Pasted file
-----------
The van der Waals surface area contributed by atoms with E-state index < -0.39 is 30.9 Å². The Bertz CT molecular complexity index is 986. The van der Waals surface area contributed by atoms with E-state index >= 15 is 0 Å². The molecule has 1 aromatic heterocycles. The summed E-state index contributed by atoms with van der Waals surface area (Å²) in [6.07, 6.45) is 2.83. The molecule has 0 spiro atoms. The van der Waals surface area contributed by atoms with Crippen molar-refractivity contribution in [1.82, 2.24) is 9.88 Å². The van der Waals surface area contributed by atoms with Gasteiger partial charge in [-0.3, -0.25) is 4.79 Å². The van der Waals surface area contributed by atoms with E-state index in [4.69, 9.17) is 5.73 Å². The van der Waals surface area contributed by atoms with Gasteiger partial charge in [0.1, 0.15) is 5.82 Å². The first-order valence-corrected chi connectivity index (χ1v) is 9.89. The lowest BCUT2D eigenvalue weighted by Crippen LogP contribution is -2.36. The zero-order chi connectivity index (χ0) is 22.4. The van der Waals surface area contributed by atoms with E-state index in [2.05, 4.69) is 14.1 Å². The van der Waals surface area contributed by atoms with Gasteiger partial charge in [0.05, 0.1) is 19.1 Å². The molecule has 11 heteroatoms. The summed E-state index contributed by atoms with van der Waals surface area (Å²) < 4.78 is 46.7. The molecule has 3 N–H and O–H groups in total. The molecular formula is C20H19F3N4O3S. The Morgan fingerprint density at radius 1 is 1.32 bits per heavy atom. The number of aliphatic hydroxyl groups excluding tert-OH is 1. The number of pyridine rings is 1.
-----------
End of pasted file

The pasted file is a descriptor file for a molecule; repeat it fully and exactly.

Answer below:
The van der Waals surface area contributed by atoms with E-state index < -0.39 is 30.9 Å². The Bertz CT molecular complexity index is 986. The van der Waals surface area contributed by atoms with E-state index >= 15 is 0 Å². The molecule has 1 aromatic heterocycles. The summed E-state index contributed by atoms with van der Waals surface area (Å²) in [6.07, 6.45) is 2.83. The molecule has 0 spiro atoms. The van der Waals surface area contributed by atoms with Crippen molar-refractivity contribution in [1.82, 2.24) is 9.88 Å². The van der Waals surface area contributed by atoms with Gasteiger partial charge in [-0.3, -0.25) is 4.79 Å². The van der Waals surface area contributed by atoms with E-state index in [4.69, 9.17) is 5.73 Å². The van der Waals surface area contributed by atoms with Gasteiger partial charge in [0.1, 0.15) is 5.82 Å². The first-order valence-corrected chi connectivity index (χ1v) is 9.89. The lowest BCUT2D eigenvalue weighted by Crippen LogP contribution is -2.36. The zero-order chi connectivity index (χ0) is 22.4. The van der Waals surface area contributed by atoms with E-state index in [2.05, 4.69) is 14.1 Å². The van der Waals surface area contributed by atoms with Gasteiger partial charge in [0.05, 0.1) is 19.1 Å². The molecule has 11 heteroatoms. The summed E-state index contributed by atoms with van der Waals surface area (Å²) < 4.78 is 46.7. The molecule has 3 N–H and O–H groups in total. The molecular formula is C20H19F3N4O3S. The Morgan fingerprint density at radius 1 is 1.32 bits per heavy atom. The number of aliphatic hydroxyl groups excluding tert-OH is 1. The number of pyridine rings is 1.